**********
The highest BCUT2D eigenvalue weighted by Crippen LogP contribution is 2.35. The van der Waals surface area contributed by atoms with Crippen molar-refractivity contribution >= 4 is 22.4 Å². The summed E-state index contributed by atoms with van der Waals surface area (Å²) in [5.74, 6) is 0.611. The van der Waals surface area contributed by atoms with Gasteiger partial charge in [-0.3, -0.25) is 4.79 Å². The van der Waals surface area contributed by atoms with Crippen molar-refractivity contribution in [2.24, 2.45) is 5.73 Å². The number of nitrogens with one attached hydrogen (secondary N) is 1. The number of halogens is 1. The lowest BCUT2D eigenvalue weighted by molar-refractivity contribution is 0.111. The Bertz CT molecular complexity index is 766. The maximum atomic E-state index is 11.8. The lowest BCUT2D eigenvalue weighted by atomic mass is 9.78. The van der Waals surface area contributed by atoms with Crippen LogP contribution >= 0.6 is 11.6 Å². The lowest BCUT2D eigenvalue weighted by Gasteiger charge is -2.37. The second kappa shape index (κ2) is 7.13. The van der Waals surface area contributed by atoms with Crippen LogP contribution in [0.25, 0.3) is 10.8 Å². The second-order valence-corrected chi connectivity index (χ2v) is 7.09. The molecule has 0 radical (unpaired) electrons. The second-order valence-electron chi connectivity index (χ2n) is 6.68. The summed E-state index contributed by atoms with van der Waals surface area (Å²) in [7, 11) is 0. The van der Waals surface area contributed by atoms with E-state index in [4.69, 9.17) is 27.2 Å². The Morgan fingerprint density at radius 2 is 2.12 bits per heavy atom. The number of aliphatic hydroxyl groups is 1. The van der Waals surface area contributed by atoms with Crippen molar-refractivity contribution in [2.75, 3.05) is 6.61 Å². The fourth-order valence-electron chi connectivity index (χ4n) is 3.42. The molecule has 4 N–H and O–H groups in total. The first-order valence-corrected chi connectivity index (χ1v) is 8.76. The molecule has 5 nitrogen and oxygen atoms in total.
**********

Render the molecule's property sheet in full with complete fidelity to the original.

The highest BCUT2D eigenvalue weighted by Crippen LogP contribution is 2.35. The van der Waals surface area contributed by atoms with Crippen molar-refractivity contribution >= 4 is 22.4 Å². The summed E-state index contributed by atoms with van der Waals surface area (Å²) in [5.74, 6) is 0.611. The van der Waals surface area contributed by atoms with Gasteiger partial charge in [-0.3, -0.25) is 4.79 Å². The van der Waals surface area contributed by atoms with Crippen molar-refractivity contribution in [2.24, 2.45) is 5.73 Å². The number of nitrogens with one attached hydrogen (secondary N) is 1. The number of halogens is 1. The lowest BCUT2D eigenvalue weighted by molar-refractivity contribution is 0.111. The Bertz CT molecular complexity index is 766. The maximum atomic E-state index is 11.8. The lowest BCUT2D eigenvalue weighted by atomic mass is 9.78. The van der Waals surface area contributed by atoms with Crippen LogP contribution >= 0.6 is 11.6 Å². The lowest BCUT2D eigenvalue weighted by Gasteiger charge is -2.37. The second kappa shape index (κ2) is 7.13. The van der Waals surface area contributed by atoms with Crippen LogP contribution in [0.25, 0.3) is 10.8 Å². The second-order valence-corrected chi connectivity index (χ2v) is 7.09. The molecule has 0 radical (unpaired) electrons. The second-order valence-electron chi connectivity index (χ2n) is 6.68. The summed E-state index contributed by atoms with van der Waals surface area (Å²) in [7, 11) is 0. The van der Waals surface area contributed by atoms with E-state index in [4.69, 9.17) is 27.2 Å². The Morgan fingerprint density at radius 2 is 2.12 bits per heavy atom. The number of aliphatic hydroxyl groups is 1. The van der Waals surface area contributed by atoms with Crippen molar-refractivity contribution in [2.75, 3.05) is 6.61 Å². The fourth-order valence-electron chi connectivity index (χ4n) is 3.42. The molecule has 4 N–H and O–H groups in total. The first-order valence-corrected chi connectivity index (χ1v) is 8.76. The molecule has 5 nitrogen and oxygen atoms in total.